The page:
The Karachaganak gas condensate field in Kazakstan is a one of the largest gas condensate fields in the world. The success of the field development by pressure depletion depends on the mobility of the gas and condensate below dewpoint. An experimental programme is designed to generate phase relative permeabilities and quantify critical condensate saturations at different flow velocities and interfacial tensions. Accurate determination of fluid properties and interfacial tensions at reservoir conditions is essential to the optimisation of the depletion strategy and is strongly associated with the quality of the experimental coreflood data analysis and hence the results of reservoir performance predictions.
This paper presents experimental measurements of pressure-volume-temperature properties of the gas condensate samples from a Karachaganak well. For the first time a relatively detailed comparative discussion is provided on usefulness of the three experimental methods for measurement of low interfacial tensions in gas condensates at reservoir conditions, viz. the drop-shape-based pendant and spinning drop methods, and a laser light scattering method. The laser light scattering technique appears to be the most suitable approach for the determination of low interfacial tension in terms of precision and operation. It has successfully been used to measure interfacial tensions for the Karachaganak gas condensate fluid at elevated reservoir pressures and temperatures.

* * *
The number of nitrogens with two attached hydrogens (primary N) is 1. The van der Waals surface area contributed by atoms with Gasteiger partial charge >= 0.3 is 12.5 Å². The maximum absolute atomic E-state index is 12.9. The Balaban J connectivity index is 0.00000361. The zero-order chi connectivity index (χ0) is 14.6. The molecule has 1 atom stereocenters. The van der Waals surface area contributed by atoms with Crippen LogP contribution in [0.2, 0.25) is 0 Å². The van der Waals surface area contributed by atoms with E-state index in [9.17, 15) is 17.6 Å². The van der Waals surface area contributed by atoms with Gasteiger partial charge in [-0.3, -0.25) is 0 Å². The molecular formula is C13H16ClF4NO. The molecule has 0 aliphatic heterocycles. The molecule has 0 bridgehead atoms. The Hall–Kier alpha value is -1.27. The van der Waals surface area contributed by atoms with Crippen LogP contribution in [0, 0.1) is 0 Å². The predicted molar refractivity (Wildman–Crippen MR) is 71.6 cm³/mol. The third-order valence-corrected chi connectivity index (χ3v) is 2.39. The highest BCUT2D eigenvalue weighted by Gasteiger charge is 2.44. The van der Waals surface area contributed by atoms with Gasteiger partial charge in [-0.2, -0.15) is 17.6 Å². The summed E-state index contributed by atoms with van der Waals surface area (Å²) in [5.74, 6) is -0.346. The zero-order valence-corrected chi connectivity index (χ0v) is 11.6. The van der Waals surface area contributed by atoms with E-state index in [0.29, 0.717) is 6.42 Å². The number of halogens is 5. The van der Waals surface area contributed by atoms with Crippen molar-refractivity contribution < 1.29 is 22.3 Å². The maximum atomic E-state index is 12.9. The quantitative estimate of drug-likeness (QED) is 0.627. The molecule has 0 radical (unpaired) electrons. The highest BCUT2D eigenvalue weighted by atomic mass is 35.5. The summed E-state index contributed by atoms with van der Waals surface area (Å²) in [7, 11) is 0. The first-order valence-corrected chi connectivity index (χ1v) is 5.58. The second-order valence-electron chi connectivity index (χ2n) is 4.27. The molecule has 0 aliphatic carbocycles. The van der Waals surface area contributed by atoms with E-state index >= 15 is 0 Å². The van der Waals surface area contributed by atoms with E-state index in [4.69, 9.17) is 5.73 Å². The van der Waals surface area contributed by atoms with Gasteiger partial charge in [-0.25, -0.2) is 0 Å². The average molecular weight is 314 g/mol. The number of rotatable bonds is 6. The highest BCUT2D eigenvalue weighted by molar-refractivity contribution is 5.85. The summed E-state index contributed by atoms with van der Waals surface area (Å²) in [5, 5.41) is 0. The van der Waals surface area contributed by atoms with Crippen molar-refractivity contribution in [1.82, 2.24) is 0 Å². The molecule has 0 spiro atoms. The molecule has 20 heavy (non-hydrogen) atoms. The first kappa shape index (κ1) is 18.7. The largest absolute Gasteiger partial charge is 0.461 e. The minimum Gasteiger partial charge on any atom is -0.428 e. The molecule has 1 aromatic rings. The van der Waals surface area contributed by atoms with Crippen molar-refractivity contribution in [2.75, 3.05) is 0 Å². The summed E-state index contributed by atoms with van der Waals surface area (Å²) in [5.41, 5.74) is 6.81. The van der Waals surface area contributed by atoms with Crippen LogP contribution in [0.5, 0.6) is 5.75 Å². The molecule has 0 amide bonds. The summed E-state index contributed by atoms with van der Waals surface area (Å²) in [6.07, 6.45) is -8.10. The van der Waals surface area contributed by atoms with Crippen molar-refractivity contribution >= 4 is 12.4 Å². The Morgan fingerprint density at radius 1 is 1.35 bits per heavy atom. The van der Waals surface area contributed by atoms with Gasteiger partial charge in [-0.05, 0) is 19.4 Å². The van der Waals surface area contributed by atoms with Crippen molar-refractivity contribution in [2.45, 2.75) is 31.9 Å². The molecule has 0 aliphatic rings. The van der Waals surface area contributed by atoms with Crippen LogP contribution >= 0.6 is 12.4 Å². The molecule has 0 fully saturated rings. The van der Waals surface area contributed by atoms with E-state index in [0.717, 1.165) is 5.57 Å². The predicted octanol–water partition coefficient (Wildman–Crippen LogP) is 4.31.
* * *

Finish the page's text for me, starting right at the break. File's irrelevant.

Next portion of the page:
Gas condensate reservoirs are characterised by production of both surface gas and varying additional quantities of stock tank condensate oil. Typical condensate surface yields range from 10 to 300 STB/MMscf in terms of condensate gas ratio (CGR). Isothermal condensation of liquids in the reservoir as pressure drops below the dewpoint pressure, constitutes the process of retrograde condensation. The production of reservoir gas can be handled for the most part with traditional gas engineering tools.1 However, two extra issues arise in a condensate reservoir:
how the produced CGR will vary with time; and
how the two-phase gas-oil flow near the wellbore impacts well deliverability.
Both these issues are strongly related to the pressure-volume-temperature (PVT) properties of the fluid system. PVT properties important to the engineering of all gas condensate reservoirs undergoing pressure depletion, include Z-factor, phase viscosities, phase densities, compositional variations with pressure, liquid dropout and dewpoint pressures etc. Accurate experimental determination of these properties is essential to the development or refinement of an appropriate PVT model for use in the reservoir performance simulations.
In principle, however, the well deliverability is more significantly affected by relative permeability effects. Under reservoir conditions the influence of interfacial tension (IFT) on critical/residual liquid saturation and relative permeability is by no means negligible, and much work has been done to investigate its influence on these properties.2–10